In this Intelligence Report: the day after Blagojevich goes to prison, his former chief of staff, John Harris, will be sentenced for his role in the pay-to-play scheme. Defendant Harris' Position Paper on Sentencing (PDF)
Harris was an early cooperator with federal investigators in the pay-to-play case and testified against Blagojevich at both criminal trials.
Harris will throw himself on the mercy of the court when he is sentenced on March 16th. And he has provided the court with more than 40 letters from current or former public officials -- letters that laud the corrupt ex-chief of staff and attesting to his character.
Harris, also a former budget director under Mayor Richard M. Daley, will ask for unsupervised probation when he reports for sentencing a week from Friday.
Harris has pleaded guilty and will be sentenced by Judge James Zagel, who officiated the trial of the former governor.
In a pre-sentence filing obtained by the I-Team Wednesday, Harris details his lengthy army service and lists his numerous military awards. He also cites several of the dozens of letters that have been submitted to Judge Zagel from:
- a current state senator who says he's known "few men as committed to family community and country as John Harris"
- one-time city library boss who says Harris was dedicated to doing what was legal and ethical
- a former CTA president who says Harris still has much to offer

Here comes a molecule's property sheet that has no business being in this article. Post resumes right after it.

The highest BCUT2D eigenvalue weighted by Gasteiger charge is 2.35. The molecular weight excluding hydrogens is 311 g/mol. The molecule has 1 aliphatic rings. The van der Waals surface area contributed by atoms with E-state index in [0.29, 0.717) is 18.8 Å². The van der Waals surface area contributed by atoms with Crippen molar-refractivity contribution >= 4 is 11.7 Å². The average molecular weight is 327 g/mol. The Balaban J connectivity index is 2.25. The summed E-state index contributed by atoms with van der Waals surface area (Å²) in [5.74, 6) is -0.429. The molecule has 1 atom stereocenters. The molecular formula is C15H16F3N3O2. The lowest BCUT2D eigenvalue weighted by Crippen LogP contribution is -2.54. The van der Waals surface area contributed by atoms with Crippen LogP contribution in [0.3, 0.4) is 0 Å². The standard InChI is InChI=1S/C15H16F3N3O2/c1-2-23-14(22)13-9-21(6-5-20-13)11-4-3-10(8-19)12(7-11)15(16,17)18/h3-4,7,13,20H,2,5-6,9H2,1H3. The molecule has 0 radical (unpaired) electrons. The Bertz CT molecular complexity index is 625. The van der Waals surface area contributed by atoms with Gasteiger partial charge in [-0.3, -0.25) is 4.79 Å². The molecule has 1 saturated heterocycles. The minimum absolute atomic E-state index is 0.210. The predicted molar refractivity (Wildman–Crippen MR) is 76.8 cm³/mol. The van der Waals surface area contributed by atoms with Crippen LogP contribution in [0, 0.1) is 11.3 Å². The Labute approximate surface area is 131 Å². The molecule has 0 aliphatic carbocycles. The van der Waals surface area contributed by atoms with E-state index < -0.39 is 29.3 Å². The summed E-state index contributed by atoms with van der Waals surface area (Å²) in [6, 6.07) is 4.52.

- former state police director who calls him "a good and decent man."
Harris resigned as chief of staff in December of 2008 when he and Blagojevich were arrested.
After Blagojevich was arrested, impeached and tossed from office, he appeared on Donald Trump's Apprentice TV show and Blagojevich's wife, Patti, got a job eating bugs and doing other stunts on a reality TV show.
In Wednesday's court filing, Harris snidely states that he "did not attempt to support his family by appearing on reality shows."
Harris worked as an electrical laborer.
Judge Zagel is more likely to look at the quantity and quality of Harris' cooperation with federal prosecutors. Harris himself points to having participated in more than 25 interview sessions with the government, beginning 10 days after his arrest, each of them lasting from three to five hours and countless hours of preparation for his trial testimony at both Blagojevich trials. Harris' own lawyer calls the cooperation "extraordinary."